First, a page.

Gate Damage Closes Lock On Columbia River
A broken portion of John Day Lock and Dam’s upstream navigation lock gate has slowed river traffic through that portion of the Columbia River. U.S. Army Corps technicians found the damage to a lower guide wheel July 25 and closed the lock to river traffic. Engineers and operations staff will initiate limited lockages this evening in coordination with the U.S. Coast Guard.
“At this point, we’re unsure of what caused the damage to the guide wheel, but our main focus will be getting the lock back into full service,” said Col. Mike Helton, Portland Engineer District commander. “We understand the critical importance these locks have on commerce moving along the Columbia River and know that any unexpected closures have major impacts on commercial river users. Our goal is to minimize disruption to river users.”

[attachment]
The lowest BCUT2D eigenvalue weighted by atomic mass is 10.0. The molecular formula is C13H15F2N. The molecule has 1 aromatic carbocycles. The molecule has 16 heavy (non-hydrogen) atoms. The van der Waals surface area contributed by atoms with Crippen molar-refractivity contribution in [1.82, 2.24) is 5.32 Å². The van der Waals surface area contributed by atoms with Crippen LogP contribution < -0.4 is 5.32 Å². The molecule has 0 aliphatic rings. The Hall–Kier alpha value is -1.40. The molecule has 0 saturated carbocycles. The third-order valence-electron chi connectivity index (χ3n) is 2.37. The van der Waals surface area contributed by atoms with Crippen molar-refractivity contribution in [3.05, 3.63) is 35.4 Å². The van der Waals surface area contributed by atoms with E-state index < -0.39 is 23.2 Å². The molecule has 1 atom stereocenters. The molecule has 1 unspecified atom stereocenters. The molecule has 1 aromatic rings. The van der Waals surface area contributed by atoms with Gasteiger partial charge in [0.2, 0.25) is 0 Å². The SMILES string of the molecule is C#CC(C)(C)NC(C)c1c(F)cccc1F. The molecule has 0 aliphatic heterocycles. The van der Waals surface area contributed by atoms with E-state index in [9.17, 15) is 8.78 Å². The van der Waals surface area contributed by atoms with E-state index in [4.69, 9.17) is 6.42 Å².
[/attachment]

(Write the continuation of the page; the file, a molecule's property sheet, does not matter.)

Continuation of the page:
The Portland District typically closes its locks at Bonneville, The Dalles and John Day dams in February each year to make repairs, complete inspections and perform maintenance. However, aging infrastructure, wear and tear and other issues have caused unexpected outages in recent years: in 2019, the Bonneville Lock needed emergency repairs for a sill block, and in 2021, district officials shut down The Dalles Lock for emergency repairs to a miter gate.
Portland Engineer District locks on the Columbia River pass 10 million of the 50.5 million tons of commerce shipped annually in the nation. Navigation is the Portland District’s oldest mission, dating back to 1871.
The Columbia River is the No. 1 U.S. export gateway for wheat and barley, the No. 2 U.S. export gateway for corn and soy and the No. 1 U.S. export gateway for West Coast mineral bulk. The Columbia River system is also a national leader for wood exports and auto imports and exports. Tourism is also a major industry along the Columbia River; approximately 15,000 passengers a year go through these locks on cruise ships, which accounts for $15 to $20 million in revenue for local economies.